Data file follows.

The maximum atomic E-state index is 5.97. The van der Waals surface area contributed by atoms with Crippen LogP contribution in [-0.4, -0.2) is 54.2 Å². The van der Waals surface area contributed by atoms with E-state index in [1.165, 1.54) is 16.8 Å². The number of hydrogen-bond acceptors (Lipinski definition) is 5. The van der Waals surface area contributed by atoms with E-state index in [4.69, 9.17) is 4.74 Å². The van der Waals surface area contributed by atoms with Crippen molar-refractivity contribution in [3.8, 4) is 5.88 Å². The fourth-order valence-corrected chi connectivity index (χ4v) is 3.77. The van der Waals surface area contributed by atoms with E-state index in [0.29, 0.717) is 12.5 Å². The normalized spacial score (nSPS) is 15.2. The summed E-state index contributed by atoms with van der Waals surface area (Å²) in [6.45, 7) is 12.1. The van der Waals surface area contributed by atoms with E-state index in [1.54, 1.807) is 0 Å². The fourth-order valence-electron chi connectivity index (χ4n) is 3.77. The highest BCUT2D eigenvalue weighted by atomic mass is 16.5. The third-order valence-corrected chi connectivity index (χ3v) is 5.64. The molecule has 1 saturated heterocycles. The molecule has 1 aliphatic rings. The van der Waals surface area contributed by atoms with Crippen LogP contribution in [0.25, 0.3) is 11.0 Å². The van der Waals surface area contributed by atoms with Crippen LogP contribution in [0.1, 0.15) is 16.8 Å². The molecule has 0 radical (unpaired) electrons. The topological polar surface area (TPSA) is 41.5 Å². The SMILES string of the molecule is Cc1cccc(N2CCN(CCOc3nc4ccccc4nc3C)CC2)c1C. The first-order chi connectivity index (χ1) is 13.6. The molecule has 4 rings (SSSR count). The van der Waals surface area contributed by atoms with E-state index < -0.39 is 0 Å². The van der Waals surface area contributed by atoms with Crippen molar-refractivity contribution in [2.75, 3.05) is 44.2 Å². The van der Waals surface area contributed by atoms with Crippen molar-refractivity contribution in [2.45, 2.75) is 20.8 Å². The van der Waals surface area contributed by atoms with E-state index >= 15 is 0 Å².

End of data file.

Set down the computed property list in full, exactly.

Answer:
The maximum atomic E-state index is 5.97. The van der Waals surface area contributed by atoms with Crippen LogP contribution in [-0.4, -0.2) is 54.2 Å². The van der Waals surface area contributed by atoms with E-state index in [1.165, 1.54) is 16.8 Å². The number of hydrogen-bond acceptors (Lipinski definition) is 5. The van der Waals surface area contributed by atoms with E-state index in [4.69, 9.17) is 4.74 Å². The van der Waals surface area contributed by atoms with Crippen molar-refractivity contribution in [3.8, 4) is 5.88 Å². The fourth-order valence-corrected chi connectivity index (χ4v) is 3.77. The van der Waals surface area contributed by atoms with E-state index in [0.29, 0.717) is 12.5 Å². The normalized spacial score (nSPS) is 15.2. The summed E-state index contributed by atoms with van der Waals surface area (Å²) in [6.45, 7) is 12.1. The van der Waals surface area contributed by atoms with E-state index in [1.54, 1.807) is 0 Å². The fourth-order valence-electron chi connectivity index (χ4n) is 3.77. The highest BCUT2D eigenvalue weighted by atomic mass is 16.5. The third-order valence-corrected chi connectivity index (χ3v) is 5.64. The molecule has 1 saturated heterocycles. The molecule has 1 aliphatic rings. The van der Waals surface area contributed by atoms with Crippen LogP contribution in [0.25, 0.3) is 11.0 Å². The van der Waals surface area contributed by atoms with Crippen LogP contribution in [0.1, 0.15) is 16.8 Å². The molecule has 0 radical (unpaired) electrons. The topological polar surface area (TPSA) is 41.5 Å². The SMILES string of the molecule is Cc1cccc(N2CCN(CCOc3nc4ccccc4nc3C)CC2)c1C. The first-order chi connectivity index (χ1) is 13.6. The molecule has 4 rings (SSSR count). The van der Waals surface area contributed by atoms with E-state index < -0.39 is 0 Å². The van der Waals surface area contributed by atoms with Crippen molar-refractivity contribution in [2.75, 3.05) is 44.2 Å². The van der Waals surface area contributed by atoms with Crippen molar-refractivity contribution in [2.45, 2.75) is 20.8 Å². The van der Waals surface area contributed by atoms with E-state index >= 15 is 0 Å².